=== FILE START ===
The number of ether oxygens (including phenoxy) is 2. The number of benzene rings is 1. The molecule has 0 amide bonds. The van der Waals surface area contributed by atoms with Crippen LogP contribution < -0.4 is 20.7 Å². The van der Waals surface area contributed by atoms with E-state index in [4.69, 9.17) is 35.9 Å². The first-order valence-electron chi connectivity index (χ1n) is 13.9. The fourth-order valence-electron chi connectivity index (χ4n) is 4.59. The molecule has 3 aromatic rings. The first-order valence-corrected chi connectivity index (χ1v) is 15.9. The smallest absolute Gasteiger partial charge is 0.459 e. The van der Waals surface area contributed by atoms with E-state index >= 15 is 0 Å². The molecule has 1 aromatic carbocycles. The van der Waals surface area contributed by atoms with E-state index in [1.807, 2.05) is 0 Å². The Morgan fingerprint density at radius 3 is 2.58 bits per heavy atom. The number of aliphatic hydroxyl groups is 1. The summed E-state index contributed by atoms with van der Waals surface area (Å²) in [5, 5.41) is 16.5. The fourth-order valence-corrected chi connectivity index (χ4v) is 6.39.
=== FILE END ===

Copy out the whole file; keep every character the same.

The number of ether oxygens (including phenoxy) is 2. The number of benzene rings is 1. The molecule has 0 amide bonds. The van der Waals surface area contributed by atoms with Crippen LogP contribution < -0.4 is 20.7 Å². The van der Waals surface area contributed by atoms with E-state index in [4.69, 9.17) is 35.9 Å². The first-order valence-electron chi connectivity index (χ1n) is 13.9. The fourth-order valence-electron chi connectivity index (χ4n) is 4.59. The molecule has 3 aromatic rings. The first-order valence-corrected chi connectivity index (χ1v) is 15.9. The smallest absolute Gasteiger partial charge is 0.459 e. The van der Waals surface area contributed by atoms with E-state index >= 15 is 0 Å². The molecule has 1 aromatic carbocycles. The van der Waals surface area contributed by atoms with E-state index in [1.807, 2.05) is 0 Å². The Morgan fingerprint density at radius 3 is 2.58 bits per heavy atom. The number of aliphatic hydroxyl groups is 1. The summed E-state index contributed by atoms with van der Waals surface area (Å²) in [5, 5.41) is 16.5. The fourth-order valence-corrected chi connectivity index (χ4v) is 6.39.